apron

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apron-string hold

obsolete A property or estate owned by a woman but controlled by her husband during her life and then by her family after her death. He has a vast property; it is but an apron-string hold, though, and he shall be dispossessed of it when she passes.
See also: hold

apron-string tenure

obsolete A property or estate owned by a woman but controlled by her husband during her life and then by her family after her death. He has a vast property; it is but an apron-string tenure, though, and he shall be dispossessed of it when she passes.

loosen the apron strings

To lessen the extent to which someone controls, influences, or monitors someone else, especially parents in relation to their children. Mothers these days are so fussy about their kids, having to know where they are at every second of the day. They would really do well to loosen the apron strings a little, if you ask me! Sending kids to summer camps has been in decline in recent years, as parents have become less and less inclined to loosen the apron strings.
See also: apron, loosen, string

apron string

figurative That which binds a woman to her husband or child. The phrase likely alludes to "apron-string tenure," a 17th century law by which a husband could control his wife's property (and her family's) during her lifetime. Often used in the phrase "tied to (one's) apron string(s)." I can't believe how much Michael is tied to his mother's apron string! That's the only explanation for him still living at home at age 40!
See also: apron, string

tied to one's mother's apron strings

Fig. dominated by one's mother; dependent on one's mother. Tom is still tied to his mother's apron strings. Isn't he a little old to be tied to his mother's apron strings?
See also: apron, string, tie

be tied to your mother's apron strings

if someone, usually a man, is tied to their mother's apron strings, they still need their mother and cannot think or act independently He's 30 but he's still tied to his mother's apron strings.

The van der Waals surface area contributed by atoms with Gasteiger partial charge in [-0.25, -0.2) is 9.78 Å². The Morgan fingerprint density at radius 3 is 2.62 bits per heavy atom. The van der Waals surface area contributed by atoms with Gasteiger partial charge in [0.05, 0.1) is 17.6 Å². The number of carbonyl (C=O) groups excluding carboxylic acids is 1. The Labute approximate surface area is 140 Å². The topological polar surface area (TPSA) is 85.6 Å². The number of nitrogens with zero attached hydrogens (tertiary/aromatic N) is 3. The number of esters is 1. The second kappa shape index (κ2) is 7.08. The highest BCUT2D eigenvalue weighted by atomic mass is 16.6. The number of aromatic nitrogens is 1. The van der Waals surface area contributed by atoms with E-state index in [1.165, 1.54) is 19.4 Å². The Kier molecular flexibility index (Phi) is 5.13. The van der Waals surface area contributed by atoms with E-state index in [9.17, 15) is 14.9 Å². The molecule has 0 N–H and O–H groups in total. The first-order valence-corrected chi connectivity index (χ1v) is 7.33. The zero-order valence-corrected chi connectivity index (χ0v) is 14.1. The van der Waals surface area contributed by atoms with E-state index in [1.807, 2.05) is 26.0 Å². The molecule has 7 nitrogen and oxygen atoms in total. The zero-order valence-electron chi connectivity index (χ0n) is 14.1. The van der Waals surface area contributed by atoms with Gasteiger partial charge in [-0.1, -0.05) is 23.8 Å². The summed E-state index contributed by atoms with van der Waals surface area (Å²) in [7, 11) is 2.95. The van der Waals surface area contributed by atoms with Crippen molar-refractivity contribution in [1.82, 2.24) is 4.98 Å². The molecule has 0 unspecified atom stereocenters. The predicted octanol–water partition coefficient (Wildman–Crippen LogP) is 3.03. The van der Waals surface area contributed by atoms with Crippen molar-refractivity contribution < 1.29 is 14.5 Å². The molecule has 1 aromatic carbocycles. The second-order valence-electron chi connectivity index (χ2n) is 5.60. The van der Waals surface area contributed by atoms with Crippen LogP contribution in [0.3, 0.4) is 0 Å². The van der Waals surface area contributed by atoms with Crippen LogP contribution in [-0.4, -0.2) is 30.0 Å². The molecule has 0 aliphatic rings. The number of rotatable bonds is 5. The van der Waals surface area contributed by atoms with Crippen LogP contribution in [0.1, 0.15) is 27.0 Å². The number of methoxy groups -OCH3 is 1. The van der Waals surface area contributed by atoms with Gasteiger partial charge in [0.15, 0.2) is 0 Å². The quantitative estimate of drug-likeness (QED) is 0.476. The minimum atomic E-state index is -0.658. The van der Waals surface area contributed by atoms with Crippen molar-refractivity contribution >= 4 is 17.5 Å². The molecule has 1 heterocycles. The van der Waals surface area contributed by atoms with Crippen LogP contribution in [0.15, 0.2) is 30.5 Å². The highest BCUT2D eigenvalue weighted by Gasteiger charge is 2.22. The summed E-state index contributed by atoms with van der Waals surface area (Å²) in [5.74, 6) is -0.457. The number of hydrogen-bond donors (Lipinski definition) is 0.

See also: apron, string, tie

tied to apron strings

Wholly dependent on or controlled by a woman, especially one's mother or wife. For example, At 25, he was still too tied to her apron strings to get an apartment of his own. This expression, dating from the early 1800s, probably alluded to apron-string tenure, a 17th-century law that allowed a husband to control his wife's and her family's property during her lifetime.
See also: apron, string, tie

tied to his mother's apron strings

Momma's boy. An adult male deeply attached to his mother, dating from the era when mothers (and other homemakers and housekeepers) wore aprons.
See also: apron, string, tie
References in classic literature ?
Tell him so,' retorted Peggotty, looking out of her apron.
After that, she covered her head up with her apron again and had another laugh about Mr.
Slowly Lisbeth drew down her apron, and timidly she opened her dim dark eyes.
At the same instant I saw the old gentleman limping off at the top of his speed, having caught and wrapt up in his apron something that fell heavily into it from the darkness of the arch just over the turnstile.
Aunt Em tried to "slick" her hair, and she hid the dish-towel and dish under her apron while she bowed to the lovely Ozma.
I'll tell you what, Vic," she added as she smoothed out her apron and put it on again, "for some reason or other you've missed your guess.
and will she wear a white apron and make pies and puddings?
I don't know about the white apron, but I dare say she will make pies and puddings now and then; but that will be no great hardship, as she has done it before.
But the music had stopped, and all she saw was a girl in a blue apron scrubbing the hearth.
asked Phebe, looking up at her guest and wondering how life could be dull to a girl who wore a silk frock, a daintily frilled apron, a pretty locket, and had her hair tied up with a velvet snood.
The last new maid, who has never seen the young gentleman Miss Rosa is engaged to, and who is making his acquaintance between the hinges of the open door, left open for the purpose, stumbles guiltily down the kitchen stairs, as a charming little apparition, with its face concealed by a little silk apron thrown over its head, glides into the parlour.
The apron is pulled off the childish head, as its wearer replies:
There was an apron hanging over the back of a chair.
Wrench, eyeing the struggling apron disapprovingly, mentioned that Mr Pickering had bought a revolver that morning.
More afraid of her husband at the moment than of the mysterious sound in the kitchen, Affery crept away as lightly and as quickly as she could, descended the kitchen stairs almost as rapidly as she had ascended them, resumed her seat before the fire, tucked up her skirt again, and finally threw her apron over her head.